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The rise of the internet and other technology has made information more easily-accessible than ever before. While this has had the positive effect of equalizing access to knowledge, it also has lowered the bar on what depth of knowledge is required to consider oneself an "expert." A cult of anti-expertise sentiment has coincided with anti-intellectualism, resulting in massively viral yet poorly informed debates ranging from the anti-vaccination movement to attacks on GMOs. This surge in intellectual egalitarianism has altered the landscape of debates-all voices are equal, and "fact" is a subjective term. Browsing WebMD puts one on equal footing with doctors, and Wikipedia allows all to be foreign policy experts, scientists, and more.
As Tom Nichols shows in The Death of Expertise, there are a number of reasons why this has occurred-ranging from easy access to Internet search engines to a customer satisfaction model within higher education. The product of these interrelated trends, Nichols argues, is a pervasive distrust of expertise among the public coinciding with an unfounded belief among non-experts that their opinions should have equal standing with those of the experts. The experts are not always right, of course, and Nichols discusses expert failure. The crucial point is that bad decisions by experts can and have been effectively challenged by other well-informed experts. The issue now is that the democratization of information dissemination has created an army of ill-informed citizens who denounce expertise.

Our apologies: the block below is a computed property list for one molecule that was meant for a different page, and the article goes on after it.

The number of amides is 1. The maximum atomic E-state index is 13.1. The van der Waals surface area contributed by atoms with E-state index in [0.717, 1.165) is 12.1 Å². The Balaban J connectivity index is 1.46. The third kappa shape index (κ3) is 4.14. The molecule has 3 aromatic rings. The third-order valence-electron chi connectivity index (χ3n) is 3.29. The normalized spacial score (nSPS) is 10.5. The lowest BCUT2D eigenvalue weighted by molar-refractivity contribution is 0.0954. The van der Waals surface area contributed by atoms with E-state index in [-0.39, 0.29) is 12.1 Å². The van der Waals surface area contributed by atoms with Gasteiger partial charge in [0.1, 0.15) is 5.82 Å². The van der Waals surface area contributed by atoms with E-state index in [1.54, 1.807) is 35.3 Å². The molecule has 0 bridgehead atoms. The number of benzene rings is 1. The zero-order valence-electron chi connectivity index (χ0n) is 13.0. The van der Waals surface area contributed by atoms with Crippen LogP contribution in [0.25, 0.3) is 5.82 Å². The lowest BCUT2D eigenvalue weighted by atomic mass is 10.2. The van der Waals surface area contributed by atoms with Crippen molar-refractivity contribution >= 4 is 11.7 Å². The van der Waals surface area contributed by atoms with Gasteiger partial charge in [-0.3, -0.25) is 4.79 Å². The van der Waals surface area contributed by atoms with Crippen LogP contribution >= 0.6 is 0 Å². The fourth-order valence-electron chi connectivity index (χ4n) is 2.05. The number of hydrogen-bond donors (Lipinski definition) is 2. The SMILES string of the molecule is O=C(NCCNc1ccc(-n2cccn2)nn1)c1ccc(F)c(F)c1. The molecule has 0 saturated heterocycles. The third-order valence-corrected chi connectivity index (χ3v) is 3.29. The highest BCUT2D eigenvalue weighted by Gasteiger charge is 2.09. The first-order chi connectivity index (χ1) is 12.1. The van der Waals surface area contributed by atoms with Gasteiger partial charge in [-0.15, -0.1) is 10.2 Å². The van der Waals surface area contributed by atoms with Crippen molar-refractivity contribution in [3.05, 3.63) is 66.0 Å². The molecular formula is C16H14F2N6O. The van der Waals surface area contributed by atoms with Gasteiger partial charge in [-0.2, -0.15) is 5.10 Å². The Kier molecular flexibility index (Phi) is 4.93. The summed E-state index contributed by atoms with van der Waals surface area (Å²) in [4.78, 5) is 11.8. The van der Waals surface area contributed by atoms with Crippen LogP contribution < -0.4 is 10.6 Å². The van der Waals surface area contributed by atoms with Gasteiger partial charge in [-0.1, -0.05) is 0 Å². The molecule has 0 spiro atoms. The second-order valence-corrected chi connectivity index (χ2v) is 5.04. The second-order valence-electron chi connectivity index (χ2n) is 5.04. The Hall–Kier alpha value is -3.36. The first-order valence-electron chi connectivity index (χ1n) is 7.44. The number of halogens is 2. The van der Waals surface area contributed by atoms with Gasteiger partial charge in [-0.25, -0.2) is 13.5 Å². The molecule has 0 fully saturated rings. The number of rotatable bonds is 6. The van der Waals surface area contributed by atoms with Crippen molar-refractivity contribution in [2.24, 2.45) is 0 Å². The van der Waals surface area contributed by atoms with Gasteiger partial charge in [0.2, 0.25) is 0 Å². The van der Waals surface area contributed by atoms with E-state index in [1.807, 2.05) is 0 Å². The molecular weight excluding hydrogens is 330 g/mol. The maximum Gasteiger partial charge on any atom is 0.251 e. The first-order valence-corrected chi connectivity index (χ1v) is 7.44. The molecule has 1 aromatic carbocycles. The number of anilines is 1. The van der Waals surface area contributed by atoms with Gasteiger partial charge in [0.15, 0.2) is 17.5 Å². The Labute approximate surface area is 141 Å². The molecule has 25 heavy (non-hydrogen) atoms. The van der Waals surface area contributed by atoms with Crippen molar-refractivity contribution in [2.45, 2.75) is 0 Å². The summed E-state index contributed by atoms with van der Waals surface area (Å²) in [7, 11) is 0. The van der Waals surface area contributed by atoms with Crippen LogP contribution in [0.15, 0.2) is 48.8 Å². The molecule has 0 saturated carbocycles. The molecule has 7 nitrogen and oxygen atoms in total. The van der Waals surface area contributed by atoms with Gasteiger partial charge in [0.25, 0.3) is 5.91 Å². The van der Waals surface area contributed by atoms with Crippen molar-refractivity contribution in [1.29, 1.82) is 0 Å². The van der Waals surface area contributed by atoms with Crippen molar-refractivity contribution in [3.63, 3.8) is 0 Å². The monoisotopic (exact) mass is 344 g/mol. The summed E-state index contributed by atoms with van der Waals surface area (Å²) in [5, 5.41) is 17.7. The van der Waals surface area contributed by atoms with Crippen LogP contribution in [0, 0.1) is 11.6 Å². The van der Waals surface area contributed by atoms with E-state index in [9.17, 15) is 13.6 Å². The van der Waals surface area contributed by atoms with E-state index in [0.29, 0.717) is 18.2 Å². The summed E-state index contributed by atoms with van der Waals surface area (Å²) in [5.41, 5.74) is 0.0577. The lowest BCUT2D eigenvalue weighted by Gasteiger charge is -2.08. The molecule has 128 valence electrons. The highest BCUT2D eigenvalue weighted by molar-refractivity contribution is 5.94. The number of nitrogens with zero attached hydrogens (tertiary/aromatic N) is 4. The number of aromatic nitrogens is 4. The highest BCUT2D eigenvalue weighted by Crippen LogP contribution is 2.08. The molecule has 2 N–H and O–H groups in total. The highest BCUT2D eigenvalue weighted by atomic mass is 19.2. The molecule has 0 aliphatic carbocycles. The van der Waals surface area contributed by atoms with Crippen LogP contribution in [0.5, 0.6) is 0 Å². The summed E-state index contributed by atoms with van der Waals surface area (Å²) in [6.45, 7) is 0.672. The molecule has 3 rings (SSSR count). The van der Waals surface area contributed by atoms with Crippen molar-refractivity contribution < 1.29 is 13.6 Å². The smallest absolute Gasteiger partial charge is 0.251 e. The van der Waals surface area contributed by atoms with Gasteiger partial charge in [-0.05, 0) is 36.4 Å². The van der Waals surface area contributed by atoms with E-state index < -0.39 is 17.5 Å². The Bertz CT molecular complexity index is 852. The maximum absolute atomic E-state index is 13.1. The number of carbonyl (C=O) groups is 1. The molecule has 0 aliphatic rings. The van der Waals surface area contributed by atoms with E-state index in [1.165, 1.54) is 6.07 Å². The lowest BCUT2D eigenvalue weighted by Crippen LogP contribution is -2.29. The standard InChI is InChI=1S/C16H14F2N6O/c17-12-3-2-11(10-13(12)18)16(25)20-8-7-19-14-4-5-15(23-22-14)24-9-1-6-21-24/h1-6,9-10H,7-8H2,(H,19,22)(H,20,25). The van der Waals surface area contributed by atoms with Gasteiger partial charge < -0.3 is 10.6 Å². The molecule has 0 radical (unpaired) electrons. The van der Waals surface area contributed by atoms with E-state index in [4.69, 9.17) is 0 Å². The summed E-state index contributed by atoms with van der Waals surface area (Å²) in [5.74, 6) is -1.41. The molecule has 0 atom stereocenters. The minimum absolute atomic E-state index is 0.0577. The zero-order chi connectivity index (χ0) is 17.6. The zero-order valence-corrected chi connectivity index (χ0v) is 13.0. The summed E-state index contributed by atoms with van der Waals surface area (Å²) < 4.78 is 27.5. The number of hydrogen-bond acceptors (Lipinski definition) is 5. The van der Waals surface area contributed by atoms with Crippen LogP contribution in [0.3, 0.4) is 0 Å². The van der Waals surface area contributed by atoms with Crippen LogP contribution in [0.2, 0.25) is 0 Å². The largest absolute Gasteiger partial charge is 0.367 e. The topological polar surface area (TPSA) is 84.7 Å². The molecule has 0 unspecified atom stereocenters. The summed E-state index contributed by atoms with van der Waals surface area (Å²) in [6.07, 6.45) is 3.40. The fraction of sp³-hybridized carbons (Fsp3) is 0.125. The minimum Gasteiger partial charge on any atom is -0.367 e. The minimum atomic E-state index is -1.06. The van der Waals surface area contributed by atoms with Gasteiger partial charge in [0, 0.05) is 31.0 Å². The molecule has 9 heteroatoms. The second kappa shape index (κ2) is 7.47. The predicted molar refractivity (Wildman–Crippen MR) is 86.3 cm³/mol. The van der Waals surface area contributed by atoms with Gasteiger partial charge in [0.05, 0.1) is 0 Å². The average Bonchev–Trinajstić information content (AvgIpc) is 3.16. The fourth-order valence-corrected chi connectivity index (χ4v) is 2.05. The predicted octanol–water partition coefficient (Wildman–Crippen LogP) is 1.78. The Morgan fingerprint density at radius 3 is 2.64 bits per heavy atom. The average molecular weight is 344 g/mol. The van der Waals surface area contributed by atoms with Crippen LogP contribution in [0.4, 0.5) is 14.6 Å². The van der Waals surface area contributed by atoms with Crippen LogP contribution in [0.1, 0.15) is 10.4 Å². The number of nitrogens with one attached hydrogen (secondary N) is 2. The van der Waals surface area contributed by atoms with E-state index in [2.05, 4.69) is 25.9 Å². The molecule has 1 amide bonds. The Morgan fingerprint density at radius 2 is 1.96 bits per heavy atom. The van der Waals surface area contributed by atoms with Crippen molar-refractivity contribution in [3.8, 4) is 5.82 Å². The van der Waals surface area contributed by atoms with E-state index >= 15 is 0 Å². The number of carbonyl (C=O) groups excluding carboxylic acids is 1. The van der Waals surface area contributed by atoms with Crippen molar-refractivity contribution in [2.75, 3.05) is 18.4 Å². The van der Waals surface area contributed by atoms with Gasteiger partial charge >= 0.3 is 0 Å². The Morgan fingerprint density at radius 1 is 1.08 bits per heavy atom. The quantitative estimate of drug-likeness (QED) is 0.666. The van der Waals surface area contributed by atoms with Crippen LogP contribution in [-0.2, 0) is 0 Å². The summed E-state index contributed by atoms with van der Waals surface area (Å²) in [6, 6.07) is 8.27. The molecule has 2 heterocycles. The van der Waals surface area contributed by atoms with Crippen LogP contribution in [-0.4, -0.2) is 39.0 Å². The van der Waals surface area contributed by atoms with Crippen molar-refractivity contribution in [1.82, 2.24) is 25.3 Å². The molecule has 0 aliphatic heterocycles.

When challenged, non-experts resort to the false argument that the experts are often wrong. Though it may be true, but the solution is not to jettison expertise as an ideal; it is to improve our expertise. Nichols is certainly not opposed to information democratization, but rather the enlightenment people believe they achieve after superficial internet research. He shows in vivid detail the ways in which this impulse is coursing through our culture and body politic, but the larger goal is to explain the benefits that expertise and rigorous learning regimes bestow upon all societies.
Tom Nichols is Professor of National Security Affairs, US Naval War College; author of Eve of Destruction (U Penn Press), No Use: Nuclear Weapons and US National Security (U Penn Press), and The Sacred Cause (Cornell).